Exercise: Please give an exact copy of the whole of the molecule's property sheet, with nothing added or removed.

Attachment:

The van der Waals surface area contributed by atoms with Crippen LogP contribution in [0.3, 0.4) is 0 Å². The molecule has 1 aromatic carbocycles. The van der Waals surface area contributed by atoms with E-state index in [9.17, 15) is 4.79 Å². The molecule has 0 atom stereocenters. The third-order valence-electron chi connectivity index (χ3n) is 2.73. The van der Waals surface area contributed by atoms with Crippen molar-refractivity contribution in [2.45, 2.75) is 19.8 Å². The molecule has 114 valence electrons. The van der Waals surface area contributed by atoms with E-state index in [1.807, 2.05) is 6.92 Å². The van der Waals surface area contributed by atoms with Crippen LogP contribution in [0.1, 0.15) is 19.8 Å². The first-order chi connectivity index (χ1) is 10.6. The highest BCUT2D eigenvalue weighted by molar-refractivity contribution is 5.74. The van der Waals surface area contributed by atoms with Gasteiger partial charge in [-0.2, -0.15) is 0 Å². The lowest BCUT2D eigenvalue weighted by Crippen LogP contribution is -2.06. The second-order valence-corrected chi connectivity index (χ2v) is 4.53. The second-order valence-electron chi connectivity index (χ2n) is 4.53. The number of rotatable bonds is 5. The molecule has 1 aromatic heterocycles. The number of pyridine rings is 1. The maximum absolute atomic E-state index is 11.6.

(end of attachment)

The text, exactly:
The van der Waals surface area contributed by atoms with Crippen LogP contribution in [0.3, 0.4) is 0 Å². The molecule has 1 aromatic carbocycles. The van der Waals surface area contributed by atoms with E-state index in [9.17, 15) is 4.79 Å². The molecule has 0 atom stereocenters. The third-order valence-electron chi connectivity index (χ3n) is 2.73. The van der Waals surface area contributed by atoms with Crippen molar-refractivity contribution in [2.45, 2.75) is 19.8 Å². The molecule has 114 valence electrons. The van der Waals surface area contributed by atoms with E-state index in [1.807, 2.05) is 6.92 Å². The van der Waals surface area contributed by atoms with Crippen LogP contribution in [0.1, 0.15) is 19.8 Å². The first-order chi connectivity index (χ1) is 10.6. The highest BCUT2D eigenvalue weighted by molar-refractivity contribution is 5.74. The van der Waals surface area contributed by atoms with Gasteiger partial charge in [-0.2, -0.15) is 0 Å². The lowest BCUT2D eigenvalue weighted by Crippen LogP contribution is -2.06. The second-order valence-corrected chi connectivity index (χ2v) is 4.53. The second-order valence-electron chi connectivity index (χ2n) is 4.53. The number of rotatable bonds is 5. The molecule has 1 aromatic heterocycles. The number of pyridine rings is 1. The maximum absolute atomic E-state index is 11.6.